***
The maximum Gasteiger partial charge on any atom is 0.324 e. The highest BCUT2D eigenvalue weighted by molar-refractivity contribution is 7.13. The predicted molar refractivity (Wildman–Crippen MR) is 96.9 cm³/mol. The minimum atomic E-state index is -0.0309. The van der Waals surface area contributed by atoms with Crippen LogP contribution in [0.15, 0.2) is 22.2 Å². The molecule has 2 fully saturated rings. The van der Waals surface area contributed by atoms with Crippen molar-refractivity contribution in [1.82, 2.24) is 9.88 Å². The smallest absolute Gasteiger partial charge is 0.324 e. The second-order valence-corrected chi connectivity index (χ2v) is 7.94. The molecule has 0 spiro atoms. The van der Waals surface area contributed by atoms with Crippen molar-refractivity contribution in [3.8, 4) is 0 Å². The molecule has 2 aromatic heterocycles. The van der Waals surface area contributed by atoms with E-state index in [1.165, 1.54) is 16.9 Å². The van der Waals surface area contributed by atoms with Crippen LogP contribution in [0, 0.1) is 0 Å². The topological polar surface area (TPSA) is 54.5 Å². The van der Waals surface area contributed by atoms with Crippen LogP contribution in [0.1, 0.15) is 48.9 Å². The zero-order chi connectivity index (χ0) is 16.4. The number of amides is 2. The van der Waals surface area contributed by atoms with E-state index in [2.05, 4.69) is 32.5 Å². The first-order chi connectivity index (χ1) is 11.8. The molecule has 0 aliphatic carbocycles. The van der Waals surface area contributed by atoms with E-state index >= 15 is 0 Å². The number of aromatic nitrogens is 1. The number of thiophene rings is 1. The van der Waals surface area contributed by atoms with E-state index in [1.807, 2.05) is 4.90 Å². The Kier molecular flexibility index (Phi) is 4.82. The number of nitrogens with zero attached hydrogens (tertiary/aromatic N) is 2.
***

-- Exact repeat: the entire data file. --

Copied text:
The maximum Gasteiger partial charge on any atom is 0.324 e. The highest BCUT2D eigenvalue weighted by molar-refractivity contribution is 7.13. The predicted molar refractivity (Wildman–Crippen MR) is 96.9 cm³/mol. The minimum atomic E-state index is -0.0309. The van der Waals surface area contributed by atoms with Crippen LogP contribution in [0.15, 0.2) is 22.2 Å². The molecule has 2 fully saturated rings. The van der Waals surface area contributed by atoms with Crippen molar-refractivity contribution in [1.82, 2.24) is 9.88 Å². The smallest absolute Gasteiger partial charge is 0.324 e. The second-order valence-corrected chi connectivity index (χ2v) is 7.94. The molecule has 0 spiro atoms. The van der Waals surface area contributed by atoms with Crippen molar-refractivity contribution in [3.8, 4) is 0 Å². The molecule has 2 aromatic heterocycles. The van der Waals surface area contributed by atoms with E-state index in [1.165, 1.54) is 16.9 Å². The van der Waals surface area contributed by atoms with Crippen LogP contribution in [0, 0.1) is 0 Å². The topological polar surface area (TPSA) is 54.5 Å². The van der Waals surface area contributed by atoms with Crippen LogP contribution in [0.1, 0.15) is 48.9 Å². The zero-order chi connectivity index (χ0) is 16.4. The number of amides is 2. The van der Waals surface area contributed by atoms with E-state index in [2.05, 4.69) is 32.5 Å². The first-order chi connectivity index (χ1) is 11.8. The molecule has 0 aliphatic carbocycles. The van der Waals surface area contributed by atoms with E-state index >= 15 is 0 Å². The number of aromatic nitrogens is 1. The number of thiophene rings is 1. The van der Waals surface area contributed by atoms with E-state index in [1.807, 2.05) is 4.90 Å². The Kier molecular flexibility index (Phi) is 4.82. The number of nitrogens with zero attached hydrogens (tertiary/aromatic N) is 2.